Make more informed decisions as a food consumer
• Understand food origins and environmental impacts
• Connect sustainability and personal health
• Explore the value of food labels and certifications
• Make informed decisions when purchasing food
During this lesson, we help demystify some of the noise surrounding our current food production cultures. We will discuss where food staples are being sourced and explore the differences between organic and conventional farming practices and how they can impact your health. With the experts from Centered Chef, we will educate you to make informed decisions about the foods that you choose to eat.
As humans, we’ve been adapting and learning to adapt our environment since the dawn of civilization. How lucky are we that we don’t have to go hunt for 3 weeks, but instead we have instant access to foods.
Since the 1860s, the U.S. has had a 882% increase in population. But the percentage of farmers in the workforce has gone down by 86%.
Pastoral farming involves raising livestock such as chickens or cattle.
Arable farming involves growing crops like wheat, corn, soy, and other produce.
Organic, or sustainable, farming does not use chemical fertilizers, pesticides, or hormones. It also avoids overpopulating crop land and unnatural grain based diets for livestock. However, the organic crop yield is smaller, tends to be more expensive, and can be time consuming for the farmer to meet the rules and regulations to be certified as organic.
Conventional farming yields larger crops, is less labor intensive for the farmers, and you get more bang for your buck. But it also comes with higher energy costs, negative environmental impacts like pollution, overpopulation of livestock, overuse of crop land, and uses chemical pesticides, fertilizers and hormones.
Organic farming provides ingredient transparency, environmental sustainability, animal welfare, and supports local business.
Livestock farming contributes to air and water pollution as well as overall climate change. Land used for livestock farming destroys local biodiversity. Livestock farming, cattle in particular, has an impact on the carbon footprint, producing nearly 18% of total greenhouse gases every year – that’s more than the entire transportation sector.
Over time, sustainable farming can satisfy human food and fiber needs, enhance environmental quality and the natural resource base, make the most efficient use of nonrenewable and on-farm resources, sustain the economic aspect of farm operations, and benefit the quality of life for farmers and society as a whole.
Grass-fed beef: The difference in the diets of the cattle changes the nutrients and fats you get from eating the different types of beef. Grass-fed beef may have some heart-health benefits such as: less total fat, more heart-healthy omega-3 fatty acids, and more antioxidant vitamins, such as vitamin E
Organic foods: The USDA has established an organic certification program that requires all organic foods to meet strict government standards. Potential benefits of organic foods are increases in some nutrients, most significantly in types of flavonoids that have antioxidant properties, higher levels of omega-3 fatty acids, lower levels of toxic metals , and lower detectable levels of pesticide residue. However, there is not enough research to make a definitive claim that organic is more nutritious.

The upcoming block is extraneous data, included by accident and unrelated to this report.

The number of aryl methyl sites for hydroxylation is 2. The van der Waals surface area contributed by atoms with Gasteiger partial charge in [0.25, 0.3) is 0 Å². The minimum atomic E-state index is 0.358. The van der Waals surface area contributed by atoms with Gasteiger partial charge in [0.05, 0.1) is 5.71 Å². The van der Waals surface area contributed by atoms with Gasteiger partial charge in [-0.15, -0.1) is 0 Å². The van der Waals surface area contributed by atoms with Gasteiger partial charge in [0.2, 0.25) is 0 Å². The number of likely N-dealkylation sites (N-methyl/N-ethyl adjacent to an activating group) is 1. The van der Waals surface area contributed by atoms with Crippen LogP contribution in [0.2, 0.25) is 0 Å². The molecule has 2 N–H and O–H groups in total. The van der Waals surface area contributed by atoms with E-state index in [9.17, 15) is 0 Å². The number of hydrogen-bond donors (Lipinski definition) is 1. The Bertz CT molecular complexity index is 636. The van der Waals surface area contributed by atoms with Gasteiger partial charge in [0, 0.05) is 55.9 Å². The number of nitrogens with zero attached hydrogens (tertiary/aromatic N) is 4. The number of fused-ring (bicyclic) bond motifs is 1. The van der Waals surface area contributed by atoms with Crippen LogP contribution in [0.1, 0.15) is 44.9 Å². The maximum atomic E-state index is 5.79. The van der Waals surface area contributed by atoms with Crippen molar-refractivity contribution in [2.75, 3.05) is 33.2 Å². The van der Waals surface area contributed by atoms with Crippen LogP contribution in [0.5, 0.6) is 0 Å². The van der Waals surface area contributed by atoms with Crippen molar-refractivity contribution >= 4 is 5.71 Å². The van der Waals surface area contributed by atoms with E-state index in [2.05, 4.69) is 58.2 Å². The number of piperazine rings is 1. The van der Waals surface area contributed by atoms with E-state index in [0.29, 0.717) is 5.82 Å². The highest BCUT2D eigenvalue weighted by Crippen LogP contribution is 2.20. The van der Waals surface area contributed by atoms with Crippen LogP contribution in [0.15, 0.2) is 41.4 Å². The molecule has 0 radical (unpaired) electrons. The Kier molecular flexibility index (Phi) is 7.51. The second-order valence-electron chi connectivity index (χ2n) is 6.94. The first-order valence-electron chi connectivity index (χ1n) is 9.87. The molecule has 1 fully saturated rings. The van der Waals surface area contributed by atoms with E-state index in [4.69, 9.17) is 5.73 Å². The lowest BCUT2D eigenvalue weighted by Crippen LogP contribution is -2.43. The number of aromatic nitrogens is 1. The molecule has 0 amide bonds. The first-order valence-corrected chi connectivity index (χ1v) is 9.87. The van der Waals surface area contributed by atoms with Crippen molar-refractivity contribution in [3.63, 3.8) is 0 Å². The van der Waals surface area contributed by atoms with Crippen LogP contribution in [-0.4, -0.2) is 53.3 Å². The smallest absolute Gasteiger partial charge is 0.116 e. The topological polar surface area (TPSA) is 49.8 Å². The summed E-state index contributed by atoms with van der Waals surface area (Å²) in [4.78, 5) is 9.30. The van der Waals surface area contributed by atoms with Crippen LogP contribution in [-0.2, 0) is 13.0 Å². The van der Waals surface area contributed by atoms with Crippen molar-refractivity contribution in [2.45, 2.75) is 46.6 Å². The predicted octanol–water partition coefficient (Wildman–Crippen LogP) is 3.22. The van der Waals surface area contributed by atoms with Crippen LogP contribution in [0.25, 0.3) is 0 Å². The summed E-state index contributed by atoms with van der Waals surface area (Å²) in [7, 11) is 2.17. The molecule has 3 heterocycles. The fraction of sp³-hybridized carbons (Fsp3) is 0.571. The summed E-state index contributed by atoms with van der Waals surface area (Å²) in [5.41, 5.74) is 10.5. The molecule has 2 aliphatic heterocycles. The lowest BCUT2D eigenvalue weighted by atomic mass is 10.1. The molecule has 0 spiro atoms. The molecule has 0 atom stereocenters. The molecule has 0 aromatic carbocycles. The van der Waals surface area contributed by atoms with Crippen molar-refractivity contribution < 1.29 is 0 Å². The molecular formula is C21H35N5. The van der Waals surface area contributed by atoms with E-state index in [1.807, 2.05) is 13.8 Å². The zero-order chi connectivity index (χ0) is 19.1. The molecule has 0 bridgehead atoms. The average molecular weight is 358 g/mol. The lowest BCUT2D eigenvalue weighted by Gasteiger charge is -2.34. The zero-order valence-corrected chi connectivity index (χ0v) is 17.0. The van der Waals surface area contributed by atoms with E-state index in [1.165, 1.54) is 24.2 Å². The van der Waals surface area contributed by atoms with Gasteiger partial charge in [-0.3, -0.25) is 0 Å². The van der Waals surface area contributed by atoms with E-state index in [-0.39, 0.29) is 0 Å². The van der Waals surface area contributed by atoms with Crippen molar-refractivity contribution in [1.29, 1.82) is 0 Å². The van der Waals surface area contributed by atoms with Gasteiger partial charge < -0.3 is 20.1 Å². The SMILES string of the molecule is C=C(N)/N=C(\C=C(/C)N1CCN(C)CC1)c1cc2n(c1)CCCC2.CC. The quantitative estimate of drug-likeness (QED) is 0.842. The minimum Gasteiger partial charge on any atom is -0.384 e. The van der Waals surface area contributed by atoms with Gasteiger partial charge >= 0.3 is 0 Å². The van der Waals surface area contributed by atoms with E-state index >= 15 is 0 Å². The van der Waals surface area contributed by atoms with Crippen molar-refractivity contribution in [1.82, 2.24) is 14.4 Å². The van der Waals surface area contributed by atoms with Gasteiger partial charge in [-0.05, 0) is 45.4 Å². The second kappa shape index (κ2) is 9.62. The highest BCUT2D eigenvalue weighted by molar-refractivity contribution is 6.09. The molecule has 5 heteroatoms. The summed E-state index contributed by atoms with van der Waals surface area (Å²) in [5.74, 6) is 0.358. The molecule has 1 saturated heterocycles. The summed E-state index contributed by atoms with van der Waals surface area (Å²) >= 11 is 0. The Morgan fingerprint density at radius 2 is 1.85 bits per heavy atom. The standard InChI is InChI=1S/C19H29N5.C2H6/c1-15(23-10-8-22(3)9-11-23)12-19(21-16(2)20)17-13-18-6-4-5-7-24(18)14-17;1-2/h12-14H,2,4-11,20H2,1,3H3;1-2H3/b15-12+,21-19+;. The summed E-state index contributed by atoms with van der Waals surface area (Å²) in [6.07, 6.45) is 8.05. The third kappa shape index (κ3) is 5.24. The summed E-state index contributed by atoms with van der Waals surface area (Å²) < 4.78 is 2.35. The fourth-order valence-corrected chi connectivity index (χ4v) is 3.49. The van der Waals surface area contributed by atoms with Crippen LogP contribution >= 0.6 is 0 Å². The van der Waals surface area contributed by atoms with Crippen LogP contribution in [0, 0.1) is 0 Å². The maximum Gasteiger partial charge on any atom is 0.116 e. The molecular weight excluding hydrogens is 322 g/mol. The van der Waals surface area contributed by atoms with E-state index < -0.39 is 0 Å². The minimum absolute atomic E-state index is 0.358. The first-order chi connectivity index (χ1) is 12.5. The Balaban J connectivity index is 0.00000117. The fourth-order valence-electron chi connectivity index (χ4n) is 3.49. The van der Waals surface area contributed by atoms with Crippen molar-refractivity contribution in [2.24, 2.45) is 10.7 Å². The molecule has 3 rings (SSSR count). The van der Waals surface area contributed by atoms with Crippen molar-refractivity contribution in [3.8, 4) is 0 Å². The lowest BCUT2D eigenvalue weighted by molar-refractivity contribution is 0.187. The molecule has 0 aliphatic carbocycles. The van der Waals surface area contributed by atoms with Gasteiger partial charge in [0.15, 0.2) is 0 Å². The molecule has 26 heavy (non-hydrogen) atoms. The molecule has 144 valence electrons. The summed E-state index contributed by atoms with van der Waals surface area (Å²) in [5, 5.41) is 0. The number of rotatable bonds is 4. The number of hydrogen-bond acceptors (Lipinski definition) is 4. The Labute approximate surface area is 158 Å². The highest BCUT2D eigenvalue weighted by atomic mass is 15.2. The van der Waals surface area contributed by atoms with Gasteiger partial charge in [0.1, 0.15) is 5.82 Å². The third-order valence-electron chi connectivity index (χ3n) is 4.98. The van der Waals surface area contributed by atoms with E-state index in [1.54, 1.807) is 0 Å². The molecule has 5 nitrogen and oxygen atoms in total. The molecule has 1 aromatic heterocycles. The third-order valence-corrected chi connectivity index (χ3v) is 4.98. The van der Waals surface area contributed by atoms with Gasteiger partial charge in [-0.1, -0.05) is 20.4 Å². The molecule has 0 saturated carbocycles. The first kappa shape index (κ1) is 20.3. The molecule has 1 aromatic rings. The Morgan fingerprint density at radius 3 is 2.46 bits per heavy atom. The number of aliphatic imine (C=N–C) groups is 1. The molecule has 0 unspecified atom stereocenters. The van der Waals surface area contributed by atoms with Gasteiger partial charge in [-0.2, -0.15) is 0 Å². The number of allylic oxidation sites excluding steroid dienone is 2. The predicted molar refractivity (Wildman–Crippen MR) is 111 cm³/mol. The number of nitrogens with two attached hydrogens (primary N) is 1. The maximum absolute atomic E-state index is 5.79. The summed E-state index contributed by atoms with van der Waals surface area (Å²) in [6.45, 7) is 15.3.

Genetically Modified Organism. What does that even mean? Essentially, that the genes of a plant have been modified in a lab to create a new crossbreed of plant or to make the plant demonstrate certain qualities. GMOs are used for a range of functions including addressing insects and weeds, advancing nutritional benefits, medicines and vaccines, and many benefits for the farmer, like greater crop yield.
So, what’s all the fuss about? Well, GMOs are relatively new to the market so research is still being done to uncover any potential health risks. As of right now, there is no proven current health risk or added benefits.
These processed foods make our lives easier by being convenient, easy to prepare, and often destroy harmful pathogens. But we are also risking all of the added sugars, sweeteners, fats, chemical preservatives, artificial colors, and sodium as well as foods being stripped of valuable nutrients such as fiber, good fats, and antioxidants.
Convenience can still be nutritious – Fortified foods are processed but still provide beneficial nutrients. Fruits and vegetables that are canned in water or their own juices are a nutritious, and cheap, alternative to fresh produce. Pre-cut foods make food prep much quicker and easier. Just be sure to recognize the food in its original form or as naturally occurring.
A whopping 30-40% of all food that is produced in America is wasted. This statistic is even more shocking when we think about the fact that 1 in 8 Americans is food insecure. Not to mention all of the resources put into producing, processing, transporting, storing, and preparing the food has now been wasted as well. Food waste is the largest component of landfills, which are the 3rd largest contributor of methane in the U.S.
At the store: only buy based on need and use, read and understand the food label, make food decisions based on application of knowledge to your own life.
At home: maintain a well balanced diet, cook with whole ingredients, be responsible for your food waste